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Daniel Sneddon Lourie

43158 Private

13th Battalion Royal Scots, 45th Infantry Brigade, 15th (Scottish) Division

Age: 21

Date of Death: 22.8.17

Buried: Tyne Cot Memorial Panel 11 to 14

Family history: Son of Alexander and Jane Lourie, Miller Pit Cottage, Bo’ness. He had three brothers, Alex, John and Robert, and two sisters Margaret and Janet. Prior to enlisting he was employed as a miner by the Bridgeness Coal Company.

He joined the 10th Battalion Royal Scots Territorial Battalion on 24 January 1913 aged 17. Like all Territorials, he went to his two weeks annual training camp each July, his last being 19 July to 2 August 1914, returning two days before the declaration of war. He was called up on 5 August and served at Home until he was posted to the BEF in France on 29 July 1916, joining the 2nd Battalion Royal Scots. He was wounded at the Battle of Ancre, gun shot wound to the left hand, on 9 April 1917. On recovering from this wound he returned to France and was posted initially to the 12th Battalion Royal Scots and then transferred to the 13th Battalion joining them on 6 August 1917.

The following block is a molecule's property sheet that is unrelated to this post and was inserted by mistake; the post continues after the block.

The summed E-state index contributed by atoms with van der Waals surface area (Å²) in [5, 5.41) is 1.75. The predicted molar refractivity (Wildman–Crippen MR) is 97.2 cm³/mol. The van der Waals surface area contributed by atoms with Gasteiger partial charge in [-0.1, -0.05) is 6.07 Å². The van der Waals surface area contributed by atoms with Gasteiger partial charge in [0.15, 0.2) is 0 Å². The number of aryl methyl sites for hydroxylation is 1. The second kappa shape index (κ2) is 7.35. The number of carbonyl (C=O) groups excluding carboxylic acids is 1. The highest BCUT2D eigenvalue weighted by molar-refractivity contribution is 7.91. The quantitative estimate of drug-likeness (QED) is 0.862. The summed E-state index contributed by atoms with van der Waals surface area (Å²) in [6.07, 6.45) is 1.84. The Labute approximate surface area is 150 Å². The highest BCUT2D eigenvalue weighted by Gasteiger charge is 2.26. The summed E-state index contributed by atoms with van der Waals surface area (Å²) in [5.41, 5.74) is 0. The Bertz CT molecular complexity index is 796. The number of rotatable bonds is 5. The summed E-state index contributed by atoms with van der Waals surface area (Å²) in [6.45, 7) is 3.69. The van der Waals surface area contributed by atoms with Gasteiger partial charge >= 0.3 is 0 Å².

The action leading to his death

The 22 August found the division preparing for an attack on the German positions at Frezenberg Ridge. For five days prior to the attack, harassing fire was kept up every night by both the artillery and machine-guns and in addition all known strong points had been targeted by the Heavy and Field Artillery. The attack was launched on 22 August at 4.45am under the cover of a creeping barrage and fire from thirty-two machine guns. The Germans very quickly replied with counter fire and with heavy machine gun fire which met the assaulting battalions of the 45th Brigades. On the right of the attack the fate of the leading companies of both the 13th Royal Scots and 11th Argyll and Sutherland Highlanders would never be known. Two hours after the attack had started the left front company of the Royal Scots had been reduced to nine men and one Lewis gun team.

(Linesman Map)

The few remaining men of the Royal Scots and Argyll’s were rallied in a line north-west from Railway Dump along the road running to Beck House. The Royal Scots made repeated attempts throughout the day to get forward by jumping from shell-hope to shell-hole but without success. The battalion being relieved after dusk on 23 August.

Daniel was posted as missing and his family notified. It was not until 19 July 1918 that his death was officially confirmed to his family.

(National Archives)


The British War Medal, Victory Medal

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